So, you have decided that an annuity makes sense for your retirement. But what type of annuity might be right for you? This will depend on the answers to a variety of questions.
What is your risk tolerance? What timeline do you have for your money? What annuity guarantees are important to you? What you hope to accomplish with the annuity contract? All of these considerations and more are relevant to what annuity might be a good fit for you.
Here are some questions to consider as you think about what annuity might be right for your situation.
1. What Are You Looking For?
If you are looking for ways to earn interest predictably each year — or earn a certain minimum interest rate — you should consider a fixed-type annuity. A traditional fixed annuity or a multi-year guarantee annuity can pay you a preset interest rate.
What if you want more interest than a guaranteed minimum, but want protection for your principal? Then you might look at fixed indexed annuities, which can let you earn interest above the guaranteed minimum of fixed-type annuities.
Your growth potential is tied to an underlying financial benchmark, but these interest earnings aren’t guaranteed. Also, the insurance company has some limits on your money’s growth potential.
Why? This is in exchange for the protection of your principal and earned-interest money against losses when the index benchmark goes down.
If you are looking for maximum growth potential and aren’t too worried about market risk, a variable annuity might make sense for you. The value of your money can fluctuate depending on how the mutual fund subaccounts in which you have your money perform.
But this type of annuity offers the most growth potential.
2. What Is Your Purpose for the Annuity?
Just like with other types of assets, annuities are built for all sorts of purposes.
Every type of annuity can pay you a guaranteed income, but not all of them are equal in this benefit. Some annuities are built more for growth and tax-advantaged accumulation. Fixed annuities and multi-year guarantee annuities tend to fit this bill.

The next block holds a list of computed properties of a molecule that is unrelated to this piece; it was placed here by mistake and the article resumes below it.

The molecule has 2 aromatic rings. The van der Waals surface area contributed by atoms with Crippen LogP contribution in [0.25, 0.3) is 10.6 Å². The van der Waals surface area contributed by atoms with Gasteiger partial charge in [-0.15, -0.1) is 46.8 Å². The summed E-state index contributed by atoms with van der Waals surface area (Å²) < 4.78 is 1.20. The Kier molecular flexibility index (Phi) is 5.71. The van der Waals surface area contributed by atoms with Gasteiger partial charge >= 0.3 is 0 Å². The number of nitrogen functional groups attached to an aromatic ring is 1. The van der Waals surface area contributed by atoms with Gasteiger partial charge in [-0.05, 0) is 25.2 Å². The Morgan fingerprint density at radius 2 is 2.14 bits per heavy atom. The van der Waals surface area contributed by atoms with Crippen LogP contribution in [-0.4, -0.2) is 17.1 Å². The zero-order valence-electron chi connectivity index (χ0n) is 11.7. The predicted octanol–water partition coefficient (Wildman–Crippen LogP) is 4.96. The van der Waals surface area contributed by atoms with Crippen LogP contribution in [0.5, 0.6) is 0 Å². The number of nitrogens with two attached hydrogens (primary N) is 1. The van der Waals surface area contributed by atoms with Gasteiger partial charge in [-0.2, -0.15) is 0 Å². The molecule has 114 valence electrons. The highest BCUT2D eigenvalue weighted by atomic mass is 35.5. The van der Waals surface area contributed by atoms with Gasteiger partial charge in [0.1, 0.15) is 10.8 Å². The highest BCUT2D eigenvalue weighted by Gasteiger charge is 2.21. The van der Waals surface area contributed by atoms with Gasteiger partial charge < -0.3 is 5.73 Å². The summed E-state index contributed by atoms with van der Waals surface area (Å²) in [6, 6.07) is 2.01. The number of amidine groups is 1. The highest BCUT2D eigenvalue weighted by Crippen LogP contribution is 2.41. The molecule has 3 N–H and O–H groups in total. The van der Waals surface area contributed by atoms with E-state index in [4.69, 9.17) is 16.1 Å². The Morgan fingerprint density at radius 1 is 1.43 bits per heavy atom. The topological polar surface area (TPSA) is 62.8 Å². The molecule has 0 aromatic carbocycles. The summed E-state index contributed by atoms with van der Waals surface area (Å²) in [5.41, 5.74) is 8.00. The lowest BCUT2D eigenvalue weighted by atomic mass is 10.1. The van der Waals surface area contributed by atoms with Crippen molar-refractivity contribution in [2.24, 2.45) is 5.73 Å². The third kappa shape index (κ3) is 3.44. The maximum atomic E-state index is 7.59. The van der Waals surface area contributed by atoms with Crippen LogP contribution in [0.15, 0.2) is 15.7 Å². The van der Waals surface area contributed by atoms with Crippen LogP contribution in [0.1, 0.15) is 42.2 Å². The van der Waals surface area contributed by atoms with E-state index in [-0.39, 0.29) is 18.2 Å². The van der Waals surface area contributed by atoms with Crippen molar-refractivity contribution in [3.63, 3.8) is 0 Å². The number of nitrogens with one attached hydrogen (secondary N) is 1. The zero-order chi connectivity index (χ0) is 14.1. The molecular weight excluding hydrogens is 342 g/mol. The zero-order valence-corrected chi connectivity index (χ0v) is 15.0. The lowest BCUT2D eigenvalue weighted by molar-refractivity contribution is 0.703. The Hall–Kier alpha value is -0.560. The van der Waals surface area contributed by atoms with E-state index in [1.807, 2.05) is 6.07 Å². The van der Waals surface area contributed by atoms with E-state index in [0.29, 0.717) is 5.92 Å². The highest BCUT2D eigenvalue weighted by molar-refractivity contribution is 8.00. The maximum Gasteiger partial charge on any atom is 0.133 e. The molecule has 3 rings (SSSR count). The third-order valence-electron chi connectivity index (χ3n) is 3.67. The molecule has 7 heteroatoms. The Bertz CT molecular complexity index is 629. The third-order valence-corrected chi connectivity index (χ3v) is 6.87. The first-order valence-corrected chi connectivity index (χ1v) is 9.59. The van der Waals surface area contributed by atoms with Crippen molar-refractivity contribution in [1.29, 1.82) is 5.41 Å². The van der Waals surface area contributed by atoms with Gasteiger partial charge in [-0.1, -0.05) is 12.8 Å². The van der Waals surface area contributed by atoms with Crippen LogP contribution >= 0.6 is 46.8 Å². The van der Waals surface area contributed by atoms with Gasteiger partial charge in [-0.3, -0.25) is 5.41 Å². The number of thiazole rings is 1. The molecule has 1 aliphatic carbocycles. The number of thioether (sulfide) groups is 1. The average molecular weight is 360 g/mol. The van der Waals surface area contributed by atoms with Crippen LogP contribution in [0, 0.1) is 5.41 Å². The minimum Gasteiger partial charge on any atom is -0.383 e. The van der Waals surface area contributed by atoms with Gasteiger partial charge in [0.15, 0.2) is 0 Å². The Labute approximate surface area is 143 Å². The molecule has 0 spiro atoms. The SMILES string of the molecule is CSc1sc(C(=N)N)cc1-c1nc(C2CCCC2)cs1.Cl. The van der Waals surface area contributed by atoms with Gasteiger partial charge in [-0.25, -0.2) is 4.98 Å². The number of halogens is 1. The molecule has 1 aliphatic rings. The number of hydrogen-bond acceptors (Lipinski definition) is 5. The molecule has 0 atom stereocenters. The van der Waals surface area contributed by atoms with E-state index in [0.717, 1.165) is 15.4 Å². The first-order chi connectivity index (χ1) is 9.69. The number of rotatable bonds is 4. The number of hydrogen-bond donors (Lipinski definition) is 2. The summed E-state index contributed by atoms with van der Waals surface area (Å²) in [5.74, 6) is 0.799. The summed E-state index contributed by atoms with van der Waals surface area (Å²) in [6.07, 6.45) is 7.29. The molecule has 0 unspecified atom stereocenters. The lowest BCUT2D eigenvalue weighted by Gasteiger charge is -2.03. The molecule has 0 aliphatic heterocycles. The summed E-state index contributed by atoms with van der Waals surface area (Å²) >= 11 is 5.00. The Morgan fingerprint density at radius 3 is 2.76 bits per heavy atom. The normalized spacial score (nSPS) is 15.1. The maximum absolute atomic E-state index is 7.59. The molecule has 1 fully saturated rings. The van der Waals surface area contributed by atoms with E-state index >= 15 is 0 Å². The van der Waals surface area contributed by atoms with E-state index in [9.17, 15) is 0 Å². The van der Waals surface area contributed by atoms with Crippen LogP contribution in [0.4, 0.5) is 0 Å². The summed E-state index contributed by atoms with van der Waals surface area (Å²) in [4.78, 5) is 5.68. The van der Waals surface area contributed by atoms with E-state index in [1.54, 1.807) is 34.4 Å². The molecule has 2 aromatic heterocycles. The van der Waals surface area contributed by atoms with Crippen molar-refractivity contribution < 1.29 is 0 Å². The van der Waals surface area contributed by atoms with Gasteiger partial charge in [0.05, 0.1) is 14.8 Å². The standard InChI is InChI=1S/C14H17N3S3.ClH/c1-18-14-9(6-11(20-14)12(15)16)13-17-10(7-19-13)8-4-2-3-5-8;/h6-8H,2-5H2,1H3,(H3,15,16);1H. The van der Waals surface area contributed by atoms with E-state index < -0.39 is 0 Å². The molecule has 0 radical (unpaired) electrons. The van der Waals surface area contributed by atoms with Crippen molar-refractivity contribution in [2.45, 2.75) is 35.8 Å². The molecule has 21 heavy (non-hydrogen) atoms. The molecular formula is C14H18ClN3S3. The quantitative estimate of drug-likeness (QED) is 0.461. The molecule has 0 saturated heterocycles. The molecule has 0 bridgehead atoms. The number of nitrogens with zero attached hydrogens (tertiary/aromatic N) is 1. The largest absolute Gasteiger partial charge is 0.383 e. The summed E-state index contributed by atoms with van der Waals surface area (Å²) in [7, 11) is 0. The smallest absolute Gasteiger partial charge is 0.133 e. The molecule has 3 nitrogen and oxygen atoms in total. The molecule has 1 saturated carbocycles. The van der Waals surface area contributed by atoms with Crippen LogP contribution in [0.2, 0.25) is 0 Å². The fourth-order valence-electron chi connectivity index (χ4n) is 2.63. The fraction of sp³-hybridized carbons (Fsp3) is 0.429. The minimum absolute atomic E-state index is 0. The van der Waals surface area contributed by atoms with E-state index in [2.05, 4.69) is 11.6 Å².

Deferred income annuities, immediate annuities, indexed annuities, and variable annuities all tend to have product designs that are more favorable toward maximizing your guaranteed income.
Deferred income annuities and immediate annuities are intended solely for guaranteed income payments. You can use them for income now or income later.
A fixed index annuity may have a rider benefit attached to it that gives you more flexibility than these options. The rider benefit allows you to receive guaranteed income for life, but still have some access to your money.
However, these riders usually come with an annual fee that is charged each year. You will also find many variable annuities in the market with this benefit.
Of course, many variable annuities and fixed indexed annuities are built more for growth than for income, too. Your financial professional can walk you through these options. Regardless, your annuity contract needs to clearly fit the purpose you are seeking to fill.
3. What is Your Financial Timeline?
Do you need to start your guaranteed income stream now or in the next 12 months? Or will you need the annuity income some years down the road?
If your income need is in the short term, look at an immediate annuity for your retirement. Depending on what money you put into your immediate annuity, part of your income payments may be tax-free.
If your income is some years from now, check out deferred annuities, or annuities with a “deferral period” of growth before you start collecting income from them.
Fixed annuities, MYGAs, indexed annuities, and variable annuities are all examples of contracts with deferral periods. Your financial professional can walk you through the annuity options that fit what you need.